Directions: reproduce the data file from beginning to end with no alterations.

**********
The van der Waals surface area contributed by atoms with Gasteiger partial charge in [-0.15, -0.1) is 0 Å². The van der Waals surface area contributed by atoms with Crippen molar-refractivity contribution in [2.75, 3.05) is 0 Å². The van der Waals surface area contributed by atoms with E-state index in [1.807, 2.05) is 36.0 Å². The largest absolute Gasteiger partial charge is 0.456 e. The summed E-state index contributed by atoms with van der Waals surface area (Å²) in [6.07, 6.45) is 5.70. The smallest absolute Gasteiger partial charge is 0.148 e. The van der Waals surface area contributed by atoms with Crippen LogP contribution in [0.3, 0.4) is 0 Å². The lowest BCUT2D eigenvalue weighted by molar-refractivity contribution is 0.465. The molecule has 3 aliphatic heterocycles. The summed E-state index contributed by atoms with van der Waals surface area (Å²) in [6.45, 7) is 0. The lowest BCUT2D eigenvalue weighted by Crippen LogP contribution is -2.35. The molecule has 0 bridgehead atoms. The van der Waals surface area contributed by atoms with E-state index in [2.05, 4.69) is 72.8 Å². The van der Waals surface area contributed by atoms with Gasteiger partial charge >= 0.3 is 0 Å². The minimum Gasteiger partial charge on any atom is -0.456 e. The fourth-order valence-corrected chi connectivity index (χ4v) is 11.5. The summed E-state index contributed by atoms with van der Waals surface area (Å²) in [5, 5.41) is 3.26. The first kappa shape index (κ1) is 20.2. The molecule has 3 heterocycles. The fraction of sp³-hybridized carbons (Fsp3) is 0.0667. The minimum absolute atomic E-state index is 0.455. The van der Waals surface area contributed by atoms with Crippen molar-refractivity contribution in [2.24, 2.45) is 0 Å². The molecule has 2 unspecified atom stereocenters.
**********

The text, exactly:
The van der Waals surface area contributed by atoms with Gasteiger partial charge in [-0.15, -0.1) is 0 Å². The van der Waals surface area contributed by atoms with Crippen molar-refractivity contribution in [2.75, 3.05) is 0 Å². The van der Waals surface area contributed by atoms with E-state index in [1.807, 2.05) is 36.0 Å². The largest absolute Gasteiger partial charge is 0.456 e. The summed E-state index contributed by atoms with van der Waals surface area (Å²) in [6.07, 6.45) is 5.70. The smallest absolute Gasteiger partial charge is 0.148 e. The van der Waals surface area contributed by atoms with Crippen LogP contribution in [0.3, 0.4) is 0 Å². The lowest BCUT2D eigenvalue weighted by molar-refractivity contribution is 0.465. The molecule has 3 aliphatic heterocycles. The summed E-state index contributed by atoms with van der Waals surface area (Å²) in [6.45, 7) is 0. The lowest BCUT2D eigenvalue weighted by Crippen LogP contribution is -2.35. The molecule has 0 bridgehead atoms. The van der Waals surface area contributed by atoms with E-state index in [2.05, 4.69) is 72.8 Å². The van der Waals surface area contributed by atoms with Gasteiger partial charge >= 0.3 is 0 Å². The minimum Gasteiger partial charge on any atom is -0.456 e. The fourth-order valence-corrected chi connectivity index (χ4v) is 11.5. The summed E-state index contributed by atoms with van der Waals surface area (Å²) in [5, 5.41) is 3.26. The first kappa shape index (κ1) is 20.2. The molecule has 3 heterocycles. The fraction of sp³-hybridized carbons (Fsp3) is 0.0667. The minimum absolute atomic E-state index is 0.455. The van der Waals surface area contributed by atoms with Crippen molar-refractivity contribution in [2.24, 2.45) is 0 Å². The molecule has 2 unspecified atom stereocenters.